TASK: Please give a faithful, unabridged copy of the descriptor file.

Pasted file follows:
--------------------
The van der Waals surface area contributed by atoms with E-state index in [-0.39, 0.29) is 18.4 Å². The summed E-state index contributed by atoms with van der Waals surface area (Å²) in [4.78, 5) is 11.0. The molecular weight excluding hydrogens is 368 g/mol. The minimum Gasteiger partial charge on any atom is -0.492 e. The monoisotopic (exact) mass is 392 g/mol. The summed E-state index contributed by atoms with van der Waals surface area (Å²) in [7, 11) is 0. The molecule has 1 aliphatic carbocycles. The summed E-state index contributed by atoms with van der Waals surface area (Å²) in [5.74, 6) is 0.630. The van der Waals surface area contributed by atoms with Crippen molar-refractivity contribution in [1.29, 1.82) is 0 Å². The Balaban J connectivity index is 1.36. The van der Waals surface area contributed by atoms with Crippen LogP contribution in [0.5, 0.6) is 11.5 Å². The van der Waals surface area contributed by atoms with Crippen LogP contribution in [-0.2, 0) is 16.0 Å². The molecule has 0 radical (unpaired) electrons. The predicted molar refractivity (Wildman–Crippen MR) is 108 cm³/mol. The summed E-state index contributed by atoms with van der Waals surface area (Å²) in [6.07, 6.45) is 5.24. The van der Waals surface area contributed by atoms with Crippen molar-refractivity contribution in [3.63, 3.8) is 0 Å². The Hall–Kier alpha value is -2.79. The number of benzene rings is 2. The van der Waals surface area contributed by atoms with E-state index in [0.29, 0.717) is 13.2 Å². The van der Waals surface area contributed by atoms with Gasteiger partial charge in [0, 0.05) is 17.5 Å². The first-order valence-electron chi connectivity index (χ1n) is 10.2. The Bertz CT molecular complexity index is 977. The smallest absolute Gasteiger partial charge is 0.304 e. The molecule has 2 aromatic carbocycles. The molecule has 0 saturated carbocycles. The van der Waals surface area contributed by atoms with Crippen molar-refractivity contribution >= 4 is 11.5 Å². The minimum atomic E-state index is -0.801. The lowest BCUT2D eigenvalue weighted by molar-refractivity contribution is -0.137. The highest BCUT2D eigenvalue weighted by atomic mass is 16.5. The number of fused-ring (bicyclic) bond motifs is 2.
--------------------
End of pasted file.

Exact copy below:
The van der Waals surface area contributed by atoms with E-state index in [-0.39, 0.29) is 18.4 Å². The summed E-state index contributed by atoms with van der Waals surface area (Å²) in [4.78, 5) is 11.0. The molecular weight excluding hydrogens is 368 g/mol. The minimum Gasteiger partial charge on any atom is -0.492 e. The monoisotopic (exact) mass is 392 g/mol. The summed E-state index contributed by atoms with van der Waals surface area (Å²) in [7, 11) is 0. The molecule has 1 aliphatic carbocycles. The summed E-state index contributed by atoms with van der Waals surface area (Å²) in [5.74, 6) is 0.630. The van der Waals surface area contributed by atoms with Crippen molar-refractivity contribution in [1.29, 1.82) is 0 Å². The Balaban J connectivity index is 1.36. The van der Waals surface area contributed by atoms with Crippen LogP contribution in [0.5, 0.6) is 11.5 Å². The van der Waals surface area contributed by atoms with Crippen LogP contribution in [-0.2, 0) is 16.0 Å². The molecule has 0 radical (unpaired) electrons. The predicted molar refractivity (Wildman–Crippen MR) is 108 cm³/mol. The summed E-state index contributed by atoms with van der Waals surface area (Å²) in [6.07, 6.45) is 5.24. The van der Waals surface area contributed by atoms with Crippen molar-refractivity contribution in [3.63, 3.8) is 0 Å². The Hall–Kier alpha value is -2.79. The number of benzene rings is 2. The van der Waals surface area contributed by atoms with E-state index in [0.29, 0.717) is 13.2 Å². The van der Waals surface area contributed by atoms with Gasteiger partial charge in [0, 0.05) is 17.5 Å². The first-order valence-electron chi connectivity index (χ1n) is 10.2. The Bertz CT molecular complexity index is 977. The smallest absolute Gasteiger partial charge is 0.304 e. The molecule has 2 aromatic carbocycles. The molecule has 0 saturated carbocycles. The van der Waals surface area contributed by atoms with Crippen molar-refractivity contribution >= 4 is 11.5 Å². The minimum atomic E-state index is -0.801. The lowest BCUT2D eigenvalue weighted by molar-refractivity contribution is -0.137. The highest BCUT2D eigenvalue weighted by atomic mass is 16.5. The number of fused-ring (bicyclic) bond motifs is 2.